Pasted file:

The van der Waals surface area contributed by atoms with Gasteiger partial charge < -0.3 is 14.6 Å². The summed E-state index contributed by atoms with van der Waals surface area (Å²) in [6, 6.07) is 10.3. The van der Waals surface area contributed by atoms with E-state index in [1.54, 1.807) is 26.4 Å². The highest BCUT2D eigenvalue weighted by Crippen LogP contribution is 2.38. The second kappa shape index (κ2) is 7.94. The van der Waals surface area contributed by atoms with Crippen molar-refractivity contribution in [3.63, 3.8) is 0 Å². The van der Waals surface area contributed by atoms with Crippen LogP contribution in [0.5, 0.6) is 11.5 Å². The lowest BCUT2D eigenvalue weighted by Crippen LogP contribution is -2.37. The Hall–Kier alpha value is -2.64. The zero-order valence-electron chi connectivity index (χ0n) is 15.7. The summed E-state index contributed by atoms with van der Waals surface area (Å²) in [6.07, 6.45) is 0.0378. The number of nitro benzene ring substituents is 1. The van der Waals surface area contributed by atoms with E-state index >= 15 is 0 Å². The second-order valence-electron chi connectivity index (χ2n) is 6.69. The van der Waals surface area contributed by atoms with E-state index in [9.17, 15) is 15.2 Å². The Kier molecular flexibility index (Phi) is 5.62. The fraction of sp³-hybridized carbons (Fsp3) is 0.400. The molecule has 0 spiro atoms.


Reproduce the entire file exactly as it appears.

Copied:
The van der Waals surface area contributed by atoms with Gasteiger partial charge < -0.3 is 14.6 Å². The summed E-state index contributed by atoms with van der Waals surface area (Å²) in [6, 6.07) is 10.3. The van der Waals surface area contributed by atoms with E-state index in [1.54, 1.807) is 26.4 Å². The highest BCUT2D eigenvalue weighted by Crippen LogP contribution is 2.38. The second kappa shape index (κ2) is 7.94. The van der Waals surface area contributed by atoms with Crippen molar-refractivity contribution in [3.63, 3.8) is 0 Å². The van der Waals surface area contributed by atoms with Crippen LogP contribution in [0.5, 0.6) is 11.5 Å². The lowest BCUT2D eigenvalue weighted by Crippen LogP contribution is -2.37. The Hall–Kier alpha value is -2.64. The zero-order valence-electron chi connectivity index (χ0n) is 15.7. The summed E-state index contributed by atoms with van der Waals surface area (Å²) in [6.07, 6.45) is 0.0378. The number of nitro benzene ring substituents is 1. The van der Waals surface area contributed by atoms with E-state index >= 15 is 0 Å². The second-order valence-electron chi connectivity index (χ2n) is 6.69. The van der Waals surface area contributed by atoms with E-state index in [9.17, 15) is 15.2 Å². The Kier molecular flexibility index (Phi) is 5.62. The fraction of sp³-hybridized carbons (Fsp3) is 0.400. The molecule has 0 spiro atoms.